Brussels, 29 Sep 2005
The European Parliament has adopted a resolution calling on the European Commission to make rheumatic diseases a research priority within the Seventh Framework Programme (FP7), and its future health strategy.
The resolution was signed by more than 380 MEPs from every EU Member State and political group, all of whom believe that the fact that over 100 million people suffer from rheumatic problems within the EU needs to be recognised by the EU institutions.
One of the MEPs who submitted the written declaration, Richard Howitt, said after the Parliament vote: 'I am delighted that the declaration on arthritis has received overwhelming support from my colleagues in the Parliament. As the second most common reason for consulting a doctor, it is incredible that it is not up there with the feared and funded illnesses that we are all so familiar with. If one in four people have arthritis, nearly 200 MEPs are likely to be sufferers.'
In addition to the individual suffering that rheumatism causes are the enormous costs to Europe's health and social systems.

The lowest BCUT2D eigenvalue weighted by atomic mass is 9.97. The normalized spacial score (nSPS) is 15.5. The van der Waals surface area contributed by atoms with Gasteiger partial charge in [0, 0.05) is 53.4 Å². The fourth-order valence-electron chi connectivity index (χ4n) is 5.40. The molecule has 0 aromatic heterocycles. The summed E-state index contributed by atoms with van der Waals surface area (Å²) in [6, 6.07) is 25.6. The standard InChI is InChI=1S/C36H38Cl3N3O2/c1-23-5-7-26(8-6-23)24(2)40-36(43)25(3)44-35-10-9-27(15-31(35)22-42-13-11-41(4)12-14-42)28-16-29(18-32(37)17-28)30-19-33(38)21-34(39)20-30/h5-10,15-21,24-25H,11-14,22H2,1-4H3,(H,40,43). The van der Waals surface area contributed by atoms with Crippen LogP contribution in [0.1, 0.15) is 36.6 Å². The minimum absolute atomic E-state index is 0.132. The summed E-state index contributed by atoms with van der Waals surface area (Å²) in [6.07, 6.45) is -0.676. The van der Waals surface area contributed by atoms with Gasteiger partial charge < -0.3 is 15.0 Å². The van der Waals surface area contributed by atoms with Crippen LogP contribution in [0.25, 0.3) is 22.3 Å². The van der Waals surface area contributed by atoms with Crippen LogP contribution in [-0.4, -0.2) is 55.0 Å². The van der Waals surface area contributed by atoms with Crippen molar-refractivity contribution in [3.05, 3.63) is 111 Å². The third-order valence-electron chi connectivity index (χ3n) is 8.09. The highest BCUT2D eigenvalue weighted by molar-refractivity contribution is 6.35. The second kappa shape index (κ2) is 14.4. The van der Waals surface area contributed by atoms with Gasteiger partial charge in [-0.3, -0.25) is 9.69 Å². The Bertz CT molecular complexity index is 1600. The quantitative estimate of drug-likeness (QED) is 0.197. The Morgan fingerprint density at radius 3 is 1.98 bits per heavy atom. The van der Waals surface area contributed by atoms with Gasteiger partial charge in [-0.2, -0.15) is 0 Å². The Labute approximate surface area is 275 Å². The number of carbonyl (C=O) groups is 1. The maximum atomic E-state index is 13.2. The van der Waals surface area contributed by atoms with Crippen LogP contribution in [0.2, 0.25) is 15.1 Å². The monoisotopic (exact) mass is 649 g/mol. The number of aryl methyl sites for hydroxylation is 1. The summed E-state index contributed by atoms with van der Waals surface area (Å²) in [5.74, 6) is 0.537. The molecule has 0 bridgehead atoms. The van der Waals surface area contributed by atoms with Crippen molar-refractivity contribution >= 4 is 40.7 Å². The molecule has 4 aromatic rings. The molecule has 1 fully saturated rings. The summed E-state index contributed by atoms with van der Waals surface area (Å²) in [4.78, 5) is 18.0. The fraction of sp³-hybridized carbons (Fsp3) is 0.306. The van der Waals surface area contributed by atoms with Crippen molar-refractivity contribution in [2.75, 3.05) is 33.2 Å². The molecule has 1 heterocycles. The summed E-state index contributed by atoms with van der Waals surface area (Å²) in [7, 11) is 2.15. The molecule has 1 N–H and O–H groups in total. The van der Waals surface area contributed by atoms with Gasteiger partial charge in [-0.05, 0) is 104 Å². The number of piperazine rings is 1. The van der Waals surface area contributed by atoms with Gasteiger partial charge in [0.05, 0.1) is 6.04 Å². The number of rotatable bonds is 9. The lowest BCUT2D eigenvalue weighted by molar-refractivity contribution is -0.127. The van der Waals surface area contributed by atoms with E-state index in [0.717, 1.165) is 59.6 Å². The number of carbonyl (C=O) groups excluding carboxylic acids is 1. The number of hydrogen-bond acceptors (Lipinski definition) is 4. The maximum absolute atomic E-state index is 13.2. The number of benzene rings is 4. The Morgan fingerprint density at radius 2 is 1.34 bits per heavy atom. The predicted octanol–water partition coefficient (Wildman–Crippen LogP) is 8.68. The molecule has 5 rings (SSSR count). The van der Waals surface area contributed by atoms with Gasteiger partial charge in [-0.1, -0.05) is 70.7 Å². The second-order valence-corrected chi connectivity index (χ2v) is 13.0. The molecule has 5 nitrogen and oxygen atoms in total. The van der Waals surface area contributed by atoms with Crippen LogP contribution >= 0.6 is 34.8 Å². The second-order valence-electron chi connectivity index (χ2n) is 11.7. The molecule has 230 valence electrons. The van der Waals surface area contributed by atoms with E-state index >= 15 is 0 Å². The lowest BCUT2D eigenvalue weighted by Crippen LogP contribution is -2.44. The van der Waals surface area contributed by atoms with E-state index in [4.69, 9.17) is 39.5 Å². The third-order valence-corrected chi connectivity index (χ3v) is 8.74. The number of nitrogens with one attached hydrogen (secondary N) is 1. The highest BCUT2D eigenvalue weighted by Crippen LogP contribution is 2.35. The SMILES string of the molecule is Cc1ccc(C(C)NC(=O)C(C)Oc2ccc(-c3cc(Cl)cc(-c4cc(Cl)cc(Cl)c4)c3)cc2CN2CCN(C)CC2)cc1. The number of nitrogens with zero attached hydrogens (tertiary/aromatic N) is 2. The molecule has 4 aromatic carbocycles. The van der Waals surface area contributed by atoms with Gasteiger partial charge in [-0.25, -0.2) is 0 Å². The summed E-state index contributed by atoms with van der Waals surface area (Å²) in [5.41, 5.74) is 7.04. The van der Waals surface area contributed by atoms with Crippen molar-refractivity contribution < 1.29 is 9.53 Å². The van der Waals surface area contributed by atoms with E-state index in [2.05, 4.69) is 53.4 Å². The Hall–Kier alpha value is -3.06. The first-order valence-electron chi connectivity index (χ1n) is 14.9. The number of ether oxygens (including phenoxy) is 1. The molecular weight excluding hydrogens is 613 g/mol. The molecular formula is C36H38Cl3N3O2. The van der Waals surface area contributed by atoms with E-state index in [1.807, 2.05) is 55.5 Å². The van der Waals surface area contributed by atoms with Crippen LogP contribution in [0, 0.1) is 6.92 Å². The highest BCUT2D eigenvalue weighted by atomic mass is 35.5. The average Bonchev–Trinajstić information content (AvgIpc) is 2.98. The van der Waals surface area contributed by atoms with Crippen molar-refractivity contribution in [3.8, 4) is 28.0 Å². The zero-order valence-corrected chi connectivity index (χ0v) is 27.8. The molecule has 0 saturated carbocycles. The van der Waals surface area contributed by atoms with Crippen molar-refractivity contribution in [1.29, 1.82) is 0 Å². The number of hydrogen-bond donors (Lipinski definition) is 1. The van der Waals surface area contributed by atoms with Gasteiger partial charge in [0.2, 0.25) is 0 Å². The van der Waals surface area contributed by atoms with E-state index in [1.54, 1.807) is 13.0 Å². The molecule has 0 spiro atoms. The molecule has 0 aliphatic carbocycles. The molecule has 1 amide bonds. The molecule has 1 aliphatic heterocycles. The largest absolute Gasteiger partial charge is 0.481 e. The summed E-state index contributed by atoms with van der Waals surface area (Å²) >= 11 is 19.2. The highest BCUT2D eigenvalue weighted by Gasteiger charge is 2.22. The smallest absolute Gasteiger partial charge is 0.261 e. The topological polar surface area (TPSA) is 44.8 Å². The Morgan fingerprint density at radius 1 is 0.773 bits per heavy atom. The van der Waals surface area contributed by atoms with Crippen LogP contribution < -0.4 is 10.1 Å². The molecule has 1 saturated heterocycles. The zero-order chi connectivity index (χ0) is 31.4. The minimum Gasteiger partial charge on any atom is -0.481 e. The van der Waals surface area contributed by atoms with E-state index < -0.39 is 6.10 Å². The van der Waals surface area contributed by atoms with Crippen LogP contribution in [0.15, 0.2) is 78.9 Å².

MEPs are asking that the Commission and Council recognise rheumatism as a major disease on a par with cancer, cardiovascular diseases and diabetes. These conditions are already prioritised within the FP7 proposals.
Professor Tore Kvien, President of the European League Against Rheumatism (EULAR) welcomed Parliament's adoption of the resolution, stating: 'Rheumatic diseases are the single most costly group of disorders, if measured in terms of hospital costs, medication costs, rehabilitation costs and costs of lost days at work. The EU should become aware of these alarming figures and react accordingly.' EULAR claims that rheumatic disorders are a major cause of early retirement and sick leave (450 million days in Europe annually), and lead to losses of around two per cent of GNP every year.
Robert Johnstone, President of Arthritis and Rheumatism International (ARi), who has had rheumatoid arthritis since the age of three, added: 'The resolution of the European Parliament is a very optimistic signal for all people in Europe suffering from different forms of arthritis and rheumatism. These conditions have a dramatic impact on quality of life and the ability to enjoy a full and useful role in society.'
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